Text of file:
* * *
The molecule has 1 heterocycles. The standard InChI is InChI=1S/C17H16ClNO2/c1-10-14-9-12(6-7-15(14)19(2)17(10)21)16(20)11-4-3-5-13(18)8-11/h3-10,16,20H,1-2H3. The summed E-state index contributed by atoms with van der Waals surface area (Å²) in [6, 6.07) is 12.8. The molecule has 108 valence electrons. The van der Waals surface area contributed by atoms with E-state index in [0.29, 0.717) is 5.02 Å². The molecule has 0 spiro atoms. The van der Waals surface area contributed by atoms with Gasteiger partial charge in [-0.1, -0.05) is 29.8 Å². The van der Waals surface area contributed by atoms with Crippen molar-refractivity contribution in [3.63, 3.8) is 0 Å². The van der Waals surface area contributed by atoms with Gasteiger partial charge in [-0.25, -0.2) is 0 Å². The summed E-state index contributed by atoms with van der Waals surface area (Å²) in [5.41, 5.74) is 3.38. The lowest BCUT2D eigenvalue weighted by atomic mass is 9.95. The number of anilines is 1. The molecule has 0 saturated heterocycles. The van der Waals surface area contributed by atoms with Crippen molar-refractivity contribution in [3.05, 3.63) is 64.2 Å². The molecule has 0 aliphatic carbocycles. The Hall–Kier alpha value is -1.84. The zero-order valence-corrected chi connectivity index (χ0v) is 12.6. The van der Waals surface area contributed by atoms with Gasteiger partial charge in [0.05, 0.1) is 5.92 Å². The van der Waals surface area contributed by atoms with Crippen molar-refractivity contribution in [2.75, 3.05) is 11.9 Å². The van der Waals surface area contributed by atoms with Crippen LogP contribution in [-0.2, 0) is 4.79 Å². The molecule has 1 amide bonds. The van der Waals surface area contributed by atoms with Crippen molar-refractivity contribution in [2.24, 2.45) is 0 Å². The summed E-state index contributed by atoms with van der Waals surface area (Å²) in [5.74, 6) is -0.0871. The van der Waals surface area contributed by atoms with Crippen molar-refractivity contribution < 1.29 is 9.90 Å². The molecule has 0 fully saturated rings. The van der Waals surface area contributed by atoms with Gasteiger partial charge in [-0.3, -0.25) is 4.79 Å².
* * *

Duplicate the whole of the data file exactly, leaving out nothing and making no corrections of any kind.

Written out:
The molecule has 1 heterocycles. The standard InChI is InChI=1S/C17H16ClNO2/c1-10-14-9-12(6-7-15(14)19(2)17(10)21)16(20)11-4-3-5-13(18)8-11/h3-10,16,20H,1-2H3. The summed E-state index contributed by atoms with van der Waals surface area (Å²) in [6, 6.07) is 12.8. The molecule has 108 valence electrons. The van der Waals surface area contributed by atoms with E-state index in [0.29, 0.717) is 5.02 Å². The molecule has 0 spiro atoms. The van der Waals surface area contributed by atoms with Gasteiger partial charge in [-0.1, -0.05) is 29.8 Å². The van der Waals surface area contributed by atoms with Crippen molar-refractivity contribution in [3.63, 3.8) is 0 Å². The van der Waals surface area contributed by atoms with Gasteiger partial charge in [-0.25, -0.2) is 0 Å². The summed E-state index contributed by atoms with van der Waals surface area (Å²) in [5.41, 5.74) is 3.38. The lowest BCUT2D eigenvalue weighted by atomic mass is 9.95. The number of anilines is 1. The molecule has 0 saturated heterocycles. The van der Waals surface area contributed by atoms with Crippen molar-refractivity contribution in [3.05, 3.63) is 64.2 Å². The molecule has 0 aliphatic carbocycles. The Hall–Kier alpha value is -1.84. The zero-order valence-corrected chi connectivity index (χ0v) is 12.6. The van der Waals surface area contributed by atoms with Gasteiger partial charge in [0.05, 0.1) is 5.92 Å². The van der Waals surface area contributed by atoms with Crippen molar-refractivity contribution in [2.75, 3.05) is 11.9 Å². The van der Waals surface area contributed by atoms with Crippen LogP contribution in [-0.2, 0) is 4.79 Å². The molecule has 1 amide bonds. The van der Waals surface area contributed by atoms with Crippen molar-refractivity contribution in [2.24, 2.45) is 0 Å². The summed E-state index contributed by atoms with van der Waals surface area (Å²) in [5.74, 6) is -0.0871. The van der Waals surface area contributed by atoms with Crippen molar-refractivity contribution < 1.29 is 9.90 Å². The molecule has 0 fully saturated rings. The van der Waals surface area contributed by atoms with Gasteiger partial charge in [-0.3, -0.25) is 4.79 Å².